Recipe courtesy of The Fancy Duckling
"This cake is indigenous to the island of Jamaica and was named after the island’s national bird (the hummingbird). It is also referred to as the Doctor Bird cake (Doctor Bird is another name for the island’s national bird). The cake made its way down south, where it became popular after a 1970s Southern Living recipe.
It's made with bananas, pineapples, spices, vanilla and pecans, and often accompanied by cream cheese frosting."
The Fancy Duckling is an actress, writer, and avid gluten-free baker.
After a chronic illness changed her diet seven years ago, she became determined to create a delectable birthday cake that was as delicious as the one from her childhood memories. Find more recipes at her website, thefancyduckling.wordpress.com, or contact her at firstname.lastname@example.org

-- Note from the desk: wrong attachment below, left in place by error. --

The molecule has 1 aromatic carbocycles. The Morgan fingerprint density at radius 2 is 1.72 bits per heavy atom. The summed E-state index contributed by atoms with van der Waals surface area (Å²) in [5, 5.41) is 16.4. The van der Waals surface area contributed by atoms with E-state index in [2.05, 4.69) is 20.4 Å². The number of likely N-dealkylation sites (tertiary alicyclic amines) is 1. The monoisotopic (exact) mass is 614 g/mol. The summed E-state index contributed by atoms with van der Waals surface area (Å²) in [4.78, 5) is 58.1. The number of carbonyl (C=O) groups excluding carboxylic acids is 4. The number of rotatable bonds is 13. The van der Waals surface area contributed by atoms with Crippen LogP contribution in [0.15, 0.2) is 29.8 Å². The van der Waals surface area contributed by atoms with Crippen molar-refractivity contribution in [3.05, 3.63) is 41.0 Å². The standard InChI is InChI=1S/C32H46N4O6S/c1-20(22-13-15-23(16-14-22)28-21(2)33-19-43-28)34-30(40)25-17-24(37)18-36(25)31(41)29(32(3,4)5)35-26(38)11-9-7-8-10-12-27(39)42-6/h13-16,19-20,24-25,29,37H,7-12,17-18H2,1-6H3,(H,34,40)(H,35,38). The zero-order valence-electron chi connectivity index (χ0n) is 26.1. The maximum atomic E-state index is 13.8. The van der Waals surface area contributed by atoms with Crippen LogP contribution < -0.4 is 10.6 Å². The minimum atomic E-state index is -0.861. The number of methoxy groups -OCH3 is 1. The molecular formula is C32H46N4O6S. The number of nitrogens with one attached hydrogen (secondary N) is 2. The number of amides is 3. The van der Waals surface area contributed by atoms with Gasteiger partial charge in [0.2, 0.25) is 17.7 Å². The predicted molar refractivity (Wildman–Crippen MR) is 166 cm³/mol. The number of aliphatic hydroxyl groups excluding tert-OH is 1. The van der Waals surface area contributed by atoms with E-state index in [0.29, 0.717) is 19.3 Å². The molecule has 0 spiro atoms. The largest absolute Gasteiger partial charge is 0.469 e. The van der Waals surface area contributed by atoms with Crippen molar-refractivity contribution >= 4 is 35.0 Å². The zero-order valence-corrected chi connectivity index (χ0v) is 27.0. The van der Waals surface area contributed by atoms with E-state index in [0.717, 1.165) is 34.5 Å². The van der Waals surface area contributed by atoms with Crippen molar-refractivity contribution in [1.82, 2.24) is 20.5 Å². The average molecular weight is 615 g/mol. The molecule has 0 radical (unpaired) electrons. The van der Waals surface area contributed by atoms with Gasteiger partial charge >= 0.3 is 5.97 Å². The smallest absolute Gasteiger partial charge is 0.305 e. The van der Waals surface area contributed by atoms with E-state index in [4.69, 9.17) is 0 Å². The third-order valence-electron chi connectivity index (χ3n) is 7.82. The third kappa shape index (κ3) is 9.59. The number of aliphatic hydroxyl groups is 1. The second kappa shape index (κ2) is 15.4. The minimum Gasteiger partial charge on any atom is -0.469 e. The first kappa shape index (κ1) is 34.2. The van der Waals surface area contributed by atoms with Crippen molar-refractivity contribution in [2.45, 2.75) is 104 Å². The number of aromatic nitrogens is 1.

Preheat oven to 400 degrees. Place shredded coconut on a cookie tray lined with foil. Bake for 10 minutes, or until just browning.Remove and reduce heat to 350 degrees.
Combine the first 6 ingredients in a bowl. Set aside.
Cream together the Earth Balance, Coconut Sugar and Vanilla, until fluffy.
Add the 2 eggs, one at a time. Mix just to combine.
Add the Cashew Milk, mix for a few seconds to combine.
Add the Pineapple, mashed Banana's and toasted Coconut. Mix once again to just combine.
Add the dry ingredients (that were set aside), in 3rds, combining well after each addition.
Batter will be slightly sticky but creamy.
Scoop the mixture into a whoopie pie pan that has been greased or buttered. Fill each section about 3/4 of the way. Do not overfill.
Bake for 10-12 mins, until springy to the touch.
Allow the cakes to cool on a rack before removing them from the pan.
Cream the Shortening and the Earth Balance together.
Add the Powdered Sugar, one cup at time.
Add the Vanilla and Butterscotch extracts.
If consistency is a little too sticky or stiff, add one tablespoon at a time of the milk.
Spread on cooled cakes.